Technology in Golarion Today

Source Guns & Gears pg. 8
Over the last two decades, Golarion, and especially the Inner Sea region comprised of the continent of Avistan and the northern portion of the continent of Garund, have been beset by catastrophe after catastrophe. Armies of demons pouring forth from a wound in the world itself, time-displaced wizards inciting chaos to restore their faded glory, armies of giants and hobgoblins, and an evil lich leading undead hordes have all assaulted the people of Golarion and set them reeling time and time again. While these events have delayed certain technological advancements, they have spurred others. Firearms are more prevalent in Golarion than they've ever been before, and artificers in Varisia, Absalom, and northern Garund constantly create new devices both wondrous and terrible. Golarion stands on a cusp, with alchemy prominent, clockworks poised to expand, and steam-powered technology just entering its early days of exciting innovation. These technologies may be limited in their spread now but are positioned to bring great change and advancement to Golarion. That isn't a guarantee, however. These advancements might all come crashing down if the forces that seek the dissolution of science and social cohesion have their way. Fortunately, Golarion is also a world where heroes inevitably rise up to face such challenges and take action to secure a future of limitless possibility.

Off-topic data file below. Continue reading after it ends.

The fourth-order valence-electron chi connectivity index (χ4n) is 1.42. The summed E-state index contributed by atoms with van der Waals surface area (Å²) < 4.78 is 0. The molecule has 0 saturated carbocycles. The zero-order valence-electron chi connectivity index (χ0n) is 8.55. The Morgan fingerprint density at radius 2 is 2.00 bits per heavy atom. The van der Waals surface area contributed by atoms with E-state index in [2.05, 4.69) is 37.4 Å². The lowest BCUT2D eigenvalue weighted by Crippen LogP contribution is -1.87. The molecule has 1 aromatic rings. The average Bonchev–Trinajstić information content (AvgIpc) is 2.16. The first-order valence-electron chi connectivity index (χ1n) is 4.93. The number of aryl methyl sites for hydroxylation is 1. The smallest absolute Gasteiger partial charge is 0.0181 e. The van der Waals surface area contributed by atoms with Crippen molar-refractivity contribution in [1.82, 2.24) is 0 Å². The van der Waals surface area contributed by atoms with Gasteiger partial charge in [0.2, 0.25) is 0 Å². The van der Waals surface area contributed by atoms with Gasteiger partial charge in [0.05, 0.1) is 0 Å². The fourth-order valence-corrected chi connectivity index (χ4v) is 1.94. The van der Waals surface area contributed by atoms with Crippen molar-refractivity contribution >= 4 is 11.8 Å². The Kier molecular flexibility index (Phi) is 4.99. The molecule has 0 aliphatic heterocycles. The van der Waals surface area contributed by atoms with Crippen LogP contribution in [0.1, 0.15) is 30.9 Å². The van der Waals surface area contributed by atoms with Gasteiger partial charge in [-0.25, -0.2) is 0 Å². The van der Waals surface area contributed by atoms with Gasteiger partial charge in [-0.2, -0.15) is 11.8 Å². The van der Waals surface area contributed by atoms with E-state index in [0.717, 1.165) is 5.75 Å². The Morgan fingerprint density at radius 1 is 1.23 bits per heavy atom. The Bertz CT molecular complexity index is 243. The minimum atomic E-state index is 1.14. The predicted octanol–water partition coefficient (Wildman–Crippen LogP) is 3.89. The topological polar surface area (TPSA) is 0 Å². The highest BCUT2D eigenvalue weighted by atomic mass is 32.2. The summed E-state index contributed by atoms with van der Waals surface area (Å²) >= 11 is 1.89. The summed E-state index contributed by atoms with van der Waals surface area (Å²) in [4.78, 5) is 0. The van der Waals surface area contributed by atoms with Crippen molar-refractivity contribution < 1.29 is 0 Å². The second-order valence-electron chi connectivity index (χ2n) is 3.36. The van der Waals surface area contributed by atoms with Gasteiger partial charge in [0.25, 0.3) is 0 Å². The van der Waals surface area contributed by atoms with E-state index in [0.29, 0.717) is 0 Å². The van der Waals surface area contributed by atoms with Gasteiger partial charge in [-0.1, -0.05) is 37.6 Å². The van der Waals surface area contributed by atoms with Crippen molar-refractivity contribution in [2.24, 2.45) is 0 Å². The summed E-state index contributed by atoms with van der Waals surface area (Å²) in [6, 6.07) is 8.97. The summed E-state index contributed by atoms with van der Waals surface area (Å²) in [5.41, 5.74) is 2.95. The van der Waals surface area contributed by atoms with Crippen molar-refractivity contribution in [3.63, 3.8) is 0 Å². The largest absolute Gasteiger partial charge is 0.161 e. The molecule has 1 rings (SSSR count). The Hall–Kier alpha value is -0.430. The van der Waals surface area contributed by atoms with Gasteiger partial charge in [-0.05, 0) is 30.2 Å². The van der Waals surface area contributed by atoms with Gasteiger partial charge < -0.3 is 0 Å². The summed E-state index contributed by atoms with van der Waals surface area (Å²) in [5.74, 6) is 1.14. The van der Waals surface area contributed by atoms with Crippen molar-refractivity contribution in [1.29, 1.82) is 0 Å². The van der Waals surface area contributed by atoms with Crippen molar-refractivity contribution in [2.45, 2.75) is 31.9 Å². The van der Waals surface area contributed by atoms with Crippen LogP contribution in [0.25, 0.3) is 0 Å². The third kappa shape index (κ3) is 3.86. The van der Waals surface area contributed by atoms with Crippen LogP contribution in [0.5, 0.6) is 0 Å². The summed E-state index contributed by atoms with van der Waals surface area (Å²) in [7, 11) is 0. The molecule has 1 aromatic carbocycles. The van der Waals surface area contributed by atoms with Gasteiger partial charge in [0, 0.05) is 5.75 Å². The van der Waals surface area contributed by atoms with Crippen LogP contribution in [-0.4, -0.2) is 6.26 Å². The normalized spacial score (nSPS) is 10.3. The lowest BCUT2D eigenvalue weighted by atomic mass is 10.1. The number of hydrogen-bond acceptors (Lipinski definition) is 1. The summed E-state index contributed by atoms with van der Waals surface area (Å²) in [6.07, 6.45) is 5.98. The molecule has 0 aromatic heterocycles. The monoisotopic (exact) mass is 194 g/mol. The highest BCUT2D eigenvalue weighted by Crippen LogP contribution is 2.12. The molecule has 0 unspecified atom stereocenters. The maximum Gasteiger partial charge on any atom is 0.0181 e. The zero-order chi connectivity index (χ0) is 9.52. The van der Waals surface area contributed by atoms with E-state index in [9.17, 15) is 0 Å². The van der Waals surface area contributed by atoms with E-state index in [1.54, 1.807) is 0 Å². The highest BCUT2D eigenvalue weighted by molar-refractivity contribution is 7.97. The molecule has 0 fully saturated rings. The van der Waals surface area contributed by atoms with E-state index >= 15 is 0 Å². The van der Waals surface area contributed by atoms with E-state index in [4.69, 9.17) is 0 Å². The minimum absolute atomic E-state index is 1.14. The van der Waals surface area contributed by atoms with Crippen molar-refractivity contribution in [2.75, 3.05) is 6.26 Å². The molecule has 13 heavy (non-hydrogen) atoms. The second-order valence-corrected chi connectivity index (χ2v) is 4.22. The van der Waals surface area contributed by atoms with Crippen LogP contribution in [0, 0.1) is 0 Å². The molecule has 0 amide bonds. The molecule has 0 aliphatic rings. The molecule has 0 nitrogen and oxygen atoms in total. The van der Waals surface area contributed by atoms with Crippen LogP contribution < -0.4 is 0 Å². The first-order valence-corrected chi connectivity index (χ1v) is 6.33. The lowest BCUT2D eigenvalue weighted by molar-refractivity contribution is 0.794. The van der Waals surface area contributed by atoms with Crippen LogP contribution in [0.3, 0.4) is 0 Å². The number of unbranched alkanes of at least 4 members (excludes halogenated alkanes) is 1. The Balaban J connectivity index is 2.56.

Source Guns & Gears pg. 8
As mentioned at the beginning of this introduction, Guns & Gears has been organized so that you can use as much, or as little, of the book as is appropriate for your game world. While some obvious elements can help make this intent apparent, such as the border art changing between the Gears “book,” Guns “book,” and The Rotating Gear “book,” we've taken other steps as well that might not be immediately obvious. Vehicles and siege weapons, which can be fun and engaging rules but might not be an appropriate fit for all campaigns, each have their own separate section. The firearms section is divided between “Classic Firearms” and “Fantasy Firearms,” so that if your preferred setting has smooth-bore black powder weapons as the technological “ceiling,” you can allow only the classic firearms in your campaign. If your high fantasy setting blends the highlights of Earth's renaissance with fantastical or outright magical technology, like firearms that transform into swords or axes, or gun-like weapons made from the taxidermic bodies of supernatural creatures, you can add those fantasy firearms to your game as well.